This Toothpick Puzzle Is Confusing The Sh*t Out Of The Internet

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A new brainteaser involving 12 toothpicks is baffling the internet.

The puzzle appeared on question and answers website Quora and challenges fans to turn a four-square pattern into three squares. Sounds easy? It’s not.

If you had an unlimited amount of moves to figure it out, it’d be easy enough. But the main problem is that the puzzle has to be solved in just three moves, making the solution infuriatingly hard to complete.

Trying to figure it out without already knowing the answer seems pretty impossible – and we tried it out ourselves with matchsticks (the result is the same – we didn’t have toothpicks).

People on Quora have apparently been trying to figure it out for hours, the Daily Mail reports. Which is no surprise considering the amount of time people usually waste on these puzzles.

But like most brainteasers, the answer is infuriatingly easy.

Here are the rules: one move means moving one toothpick (or matchstick) in any manner; a perfect square is one in which all four corners are closed (aka toothpicks are touching); you cannot break or modify a toothpick; you cannot put two toothpicks right next to each other and count that as one side; you must use exactly three moves; all three squares must be of the same size; every toothpick must be part of a square.

Try it out – it may take you longer than you think.

The solution? Prepare to be frustrated by the simplicity.

Start by moving a toothpick (or matchstick, like we used) from the top left over to the middle right. Like the above photo.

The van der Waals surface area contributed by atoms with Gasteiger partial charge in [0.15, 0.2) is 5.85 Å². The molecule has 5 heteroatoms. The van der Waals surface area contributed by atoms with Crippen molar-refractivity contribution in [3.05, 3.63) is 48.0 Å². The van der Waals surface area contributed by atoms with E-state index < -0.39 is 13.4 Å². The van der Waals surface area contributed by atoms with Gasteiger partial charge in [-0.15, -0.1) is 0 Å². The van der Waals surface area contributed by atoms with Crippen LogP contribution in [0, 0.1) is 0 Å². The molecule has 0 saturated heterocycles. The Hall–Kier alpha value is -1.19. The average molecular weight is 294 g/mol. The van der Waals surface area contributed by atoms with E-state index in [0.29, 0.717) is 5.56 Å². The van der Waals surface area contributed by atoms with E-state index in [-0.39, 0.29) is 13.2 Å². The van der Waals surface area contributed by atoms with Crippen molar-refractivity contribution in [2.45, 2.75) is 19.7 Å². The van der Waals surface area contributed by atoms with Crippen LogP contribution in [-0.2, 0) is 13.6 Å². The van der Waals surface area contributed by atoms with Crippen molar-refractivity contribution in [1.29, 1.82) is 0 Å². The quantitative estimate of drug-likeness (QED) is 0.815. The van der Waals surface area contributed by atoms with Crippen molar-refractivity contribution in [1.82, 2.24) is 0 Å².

Then, take a stick from the top left again, this time placing it on the far right hand side, like below.

The last move is taking the middle bottom pick and moving it over to the right.

Simpler than most people would have thought – and it stumped pretty much everyone on Quora.

But there are always a few brainiacs lurking online who can solve puzzles like these in a heartbeat, and the Quora thread revealed plenty of them.

Max Loh wrote:

I was looking at the problem thinking: “this is going to be hard” because the rules of the game already precluded solutions by witty insights which means if people still have trouble it must be actually hard.

Ten seconds of thinking later I solved it in my head; it was literally the first solution I attempted, and I’m left scratching my head at how it’s supposed to be hard.

Prateek R. Srivastava concurred, also gloated about his faster-than-average brain, saying: “It took me some 30 seconds!”

Not all of us are as smart as Max and Prateek, though, so don’t feel too bad if you didn’t get it straight away.